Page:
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Describe and evaluate Selye's General Adaptation Syndrome (GAS)

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Introduction

Describe and evaluate Selye's General Adaptation Syndrome (GAS) Hans Selye conducted some research into stress from the 1930's until he died in 1982. He thought that short term stress (acute stress) can be adapted by the body because of the 'flight or fight' response which enables us to cope with the demands of the environment. Furthermore he added that prolonged stress (chronic stress) can be very damaging. The way Selye gathered these results was by doing experiments on rats and seeing how they responded to different types of stress. He noticed that there was a pattern in how the rats and hospital patients similarly responded to stress. This pattern was a typical syndrome called 'The General Adaptation Syndrome (GAS)'. GAS consisted of 3 stages; alarm reaction, resistance stage, and exhaustion. The body returns back to its normal functioning after the alarm reaction and exhaustion stage only happens when stress is prolonged. The first stage of GAS is the 'Alarm Reaction Stage'. ...read more.

Middle

117). Basically it's the body returning into its normal state at a steady rate. Also, the body tries to reabsorb excess resources such as coritsol, glucose, adrenaline or noradrenalin. However, in chronic stress, hormones are still above baseline levels and cortisol production increases in the body. This effects the immune system because number of white cell production is reduced and the stage may carry on to the final stage. The final stage is 'Exhaustion stage'. This only happens when stress is prolonged, demands of the body exceed the supply and the other 2 stages are ineffective. The level of stress hormones cannot restore to homeostasis causing the body's tissues to wear and tear, endocrine glands being damaged and adrenal glands to be enlarged. The ANS symptoms reappear which are increased heart rate, sweating, muscle tension, breathing faster, salivation decreasing, pupils dilating and so on. ...read more.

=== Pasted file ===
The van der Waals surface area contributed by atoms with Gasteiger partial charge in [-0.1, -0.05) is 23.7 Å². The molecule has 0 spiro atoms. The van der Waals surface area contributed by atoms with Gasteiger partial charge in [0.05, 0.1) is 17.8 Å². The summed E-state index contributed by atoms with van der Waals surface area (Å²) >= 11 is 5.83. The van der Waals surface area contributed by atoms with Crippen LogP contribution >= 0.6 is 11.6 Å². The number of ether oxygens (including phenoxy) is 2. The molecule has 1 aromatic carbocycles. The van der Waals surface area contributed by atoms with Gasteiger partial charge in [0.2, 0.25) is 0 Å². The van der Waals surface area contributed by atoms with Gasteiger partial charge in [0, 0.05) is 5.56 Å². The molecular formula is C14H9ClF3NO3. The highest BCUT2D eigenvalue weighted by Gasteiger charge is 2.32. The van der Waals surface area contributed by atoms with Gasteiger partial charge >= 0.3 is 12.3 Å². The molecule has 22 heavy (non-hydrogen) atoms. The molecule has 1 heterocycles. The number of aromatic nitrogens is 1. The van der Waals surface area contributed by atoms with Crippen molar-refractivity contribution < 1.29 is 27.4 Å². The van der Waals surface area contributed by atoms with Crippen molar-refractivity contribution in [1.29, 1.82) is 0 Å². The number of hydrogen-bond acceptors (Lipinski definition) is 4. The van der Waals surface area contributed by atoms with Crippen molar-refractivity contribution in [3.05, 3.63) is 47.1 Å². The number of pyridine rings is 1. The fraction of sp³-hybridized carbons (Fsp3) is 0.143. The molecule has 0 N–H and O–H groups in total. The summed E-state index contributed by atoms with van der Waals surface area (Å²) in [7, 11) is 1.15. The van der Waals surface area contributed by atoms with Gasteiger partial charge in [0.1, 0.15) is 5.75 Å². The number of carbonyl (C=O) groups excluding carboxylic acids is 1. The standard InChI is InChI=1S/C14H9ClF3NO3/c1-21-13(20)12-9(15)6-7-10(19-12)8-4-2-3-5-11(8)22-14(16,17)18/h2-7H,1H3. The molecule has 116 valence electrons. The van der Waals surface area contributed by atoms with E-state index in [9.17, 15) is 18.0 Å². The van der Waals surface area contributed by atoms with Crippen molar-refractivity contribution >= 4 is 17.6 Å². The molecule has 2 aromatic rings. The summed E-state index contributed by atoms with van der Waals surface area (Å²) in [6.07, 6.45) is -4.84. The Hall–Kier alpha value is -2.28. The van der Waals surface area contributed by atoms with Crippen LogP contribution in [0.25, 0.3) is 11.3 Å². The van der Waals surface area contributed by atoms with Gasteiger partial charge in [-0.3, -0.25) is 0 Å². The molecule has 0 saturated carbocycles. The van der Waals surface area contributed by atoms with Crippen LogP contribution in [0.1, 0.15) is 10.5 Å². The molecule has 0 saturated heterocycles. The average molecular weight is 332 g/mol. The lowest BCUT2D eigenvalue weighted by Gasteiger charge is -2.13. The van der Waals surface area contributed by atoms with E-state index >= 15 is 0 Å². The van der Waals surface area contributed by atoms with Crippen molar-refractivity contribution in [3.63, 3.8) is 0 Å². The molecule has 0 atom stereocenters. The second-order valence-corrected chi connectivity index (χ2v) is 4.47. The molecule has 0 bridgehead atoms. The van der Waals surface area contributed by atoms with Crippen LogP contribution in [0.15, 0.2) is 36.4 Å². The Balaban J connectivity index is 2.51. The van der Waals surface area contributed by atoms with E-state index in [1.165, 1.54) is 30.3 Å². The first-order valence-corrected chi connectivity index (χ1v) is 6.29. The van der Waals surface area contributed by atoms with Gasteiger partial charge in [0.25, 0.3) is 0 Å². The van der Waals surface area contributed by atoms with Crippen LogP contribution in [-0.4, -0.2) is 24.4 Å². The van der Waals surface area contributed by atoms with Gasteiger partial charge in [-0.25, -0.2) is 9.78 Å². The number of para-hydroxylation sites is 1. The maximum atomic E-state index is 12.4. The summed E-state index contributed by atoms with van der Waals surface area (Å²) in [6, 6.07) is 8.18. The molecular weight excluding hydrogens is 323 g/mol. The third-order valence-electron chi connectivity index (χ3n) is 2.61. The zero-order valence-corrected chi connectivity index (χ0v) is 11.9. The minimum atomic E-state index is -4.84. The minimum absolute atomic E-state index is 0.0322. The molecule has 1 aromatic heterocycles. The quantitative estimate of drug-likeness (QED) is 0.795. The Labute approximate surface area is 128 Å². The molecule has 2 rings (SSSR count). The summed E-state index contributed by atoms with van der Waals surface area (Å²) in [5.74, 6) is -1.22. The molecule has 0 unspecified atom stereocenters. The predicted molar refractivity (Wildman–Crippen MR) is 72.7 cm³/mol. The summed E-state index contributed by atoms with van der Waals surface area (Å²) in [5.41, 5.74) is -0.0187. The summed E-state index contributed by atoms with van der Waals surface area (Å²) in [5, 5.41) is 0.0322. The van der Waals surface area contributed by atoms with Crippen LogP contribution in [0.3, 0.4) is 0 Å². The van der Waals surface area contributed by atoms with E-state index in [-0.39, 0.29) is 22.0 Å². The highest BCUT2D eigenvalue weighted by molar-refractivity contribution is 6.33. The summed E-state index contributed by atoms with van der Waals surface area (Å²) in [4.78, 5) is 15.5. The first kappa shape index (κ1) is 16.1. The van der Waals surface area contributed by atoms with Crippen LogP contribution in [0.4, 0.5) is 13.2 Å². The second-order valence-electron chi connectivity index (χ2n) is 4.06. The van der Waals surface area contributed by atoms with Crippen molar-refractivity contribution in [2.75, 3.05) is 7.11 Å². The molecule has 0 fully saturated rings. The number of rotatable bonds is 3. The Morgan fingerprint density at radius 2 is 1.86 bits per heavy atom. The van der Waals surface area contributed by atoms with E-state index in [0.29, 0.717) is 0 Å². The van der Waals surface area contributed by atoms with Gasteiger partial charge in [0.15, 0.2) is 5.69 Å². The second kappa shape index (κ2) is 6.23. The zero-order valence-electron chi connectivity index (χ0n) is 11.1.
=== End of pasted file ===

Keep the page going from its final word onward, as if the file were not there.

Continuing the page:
Conclusion

The varying stressors produced different patterns of adrenaline, noradrenaline and cortisol secreted in the body. It must also be criticized that Selye used non-humans (rats) for his research on human response to stress. This could have lead to some of his errors as rats may not respond in the same psychological way as humans. He may have used rats for ethical purposes and even if humans were used for the research, it could be argued that it was for medical purposes so it could not have been unethical anyway. Finally it has to be taken in account that the tests Selye carried out may not necessarily have the same outcomes in pattern for all people as all people have individual differences. Therefore the way in which one person reacts to one stress may vary from the way another person may react to the same stressor. Different levels of hormones may be produced and the patterns may differ with different people due to how they perceive and cope with the stress. ...read more.

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